Page 323 - Week 01 - Thursday, 11 December 2008

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MR SPEAKER: A supplementary, Mr Seselja?

MR SESELJA: Thank you, Mr Speaker. Chief Minister, what actions will you take to ensure that government agencies have arms-length dealings with development proponents and why has it taken the Stanhope-Gallagher government seven years to do so?

MR STANHOPE: It is interesting, the supplementary question, in the context of a finding that relationships were not at arm’s length with proponents and then the other finding that the Auditor-General makes that the government should in fact put itself in the shoes of the proponent. In other words, on this notion of arms-length dealings, these are some of the issues that I look forward to discussing with the Auditor-General.

It is quite interesting that the Leader of the Opposition has in his question and his supplementary encapsulated some of the difficulty and some of the concern that I, and indeed members of the ACT government and the public service, have in understanding the full import or intent of some of the commentary which the Auditor-General makes in the report. The Leader of the Opposition has gone to some of the very difficulty or confusion which I and the government face on reading or having explained to us this report.

Mr Seselja in his question points to the nature of a relationship which was criticised by the Auditor-General for not being at arm’s length. In calling for an assurance that relationships will be at arm’s length, one has to then go to what is almost the major finding of the Auditor-General in this report—that, in future when a proponent comes to the government and seeks some assistance or facilitation, the Auditor-General recommends that the government should then advocate, with the community, through a consultation or engagement process, the proposal, even in advance of a decision by a proponent to actually proceed with the development or the nature of the development.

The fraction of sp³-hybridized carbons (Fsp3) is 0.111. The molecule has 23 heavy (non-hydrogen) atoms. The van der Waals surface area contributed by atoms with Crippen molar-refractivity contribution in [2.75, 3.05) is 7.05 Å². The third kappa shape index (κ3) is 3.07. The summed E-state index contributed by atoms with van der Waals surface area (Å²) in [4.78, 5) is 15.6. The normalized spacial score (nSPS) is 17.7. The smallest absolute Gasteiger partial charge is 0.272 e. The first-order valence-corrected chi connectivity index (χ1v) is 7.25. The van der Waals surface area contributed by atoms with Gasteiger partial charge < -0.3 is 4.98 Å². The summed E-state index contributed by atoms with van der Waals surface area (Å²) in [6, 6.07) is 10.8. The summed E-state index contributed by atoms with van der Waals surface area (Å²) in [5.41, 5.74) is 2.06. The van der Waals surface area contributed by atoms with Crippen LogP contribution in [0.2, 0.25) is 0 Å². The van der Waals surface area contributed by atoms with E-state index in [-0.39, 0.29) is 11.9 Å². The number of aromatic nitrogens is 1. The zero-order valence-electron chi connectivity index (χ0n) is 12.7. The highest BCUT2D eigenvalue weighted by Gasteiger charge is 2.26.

Mr Smyth: Perhaps she’s saying that you should find out how the community feels.

MR STANHOPE: No. You read the report and take your advice on those parts of the report that suggest to the government that the government should become the agent, the spokesperson, the explainer, the proponent, in that initial predevelopment application consultation with the community.

Quite frankly, these are some of the issues that I quite genuinely look forward to discussing with the Auditor-General when I meet with her in response to her invitation to meet to allow her an opportunity to explain these aspects. I must say I am hopeful that Mr Seselja and Ms Hunter will similarly accept the invitation which the Auditor-General has extended to them today to similarly meet with her for this same conversation. I am hopeful that, through meetings that the Auditor-General now proposes to have with all three of us, we can each come to a clear understanding of exactly what it was that the Auditor-General and her office intended in some of these findings or conclusions.

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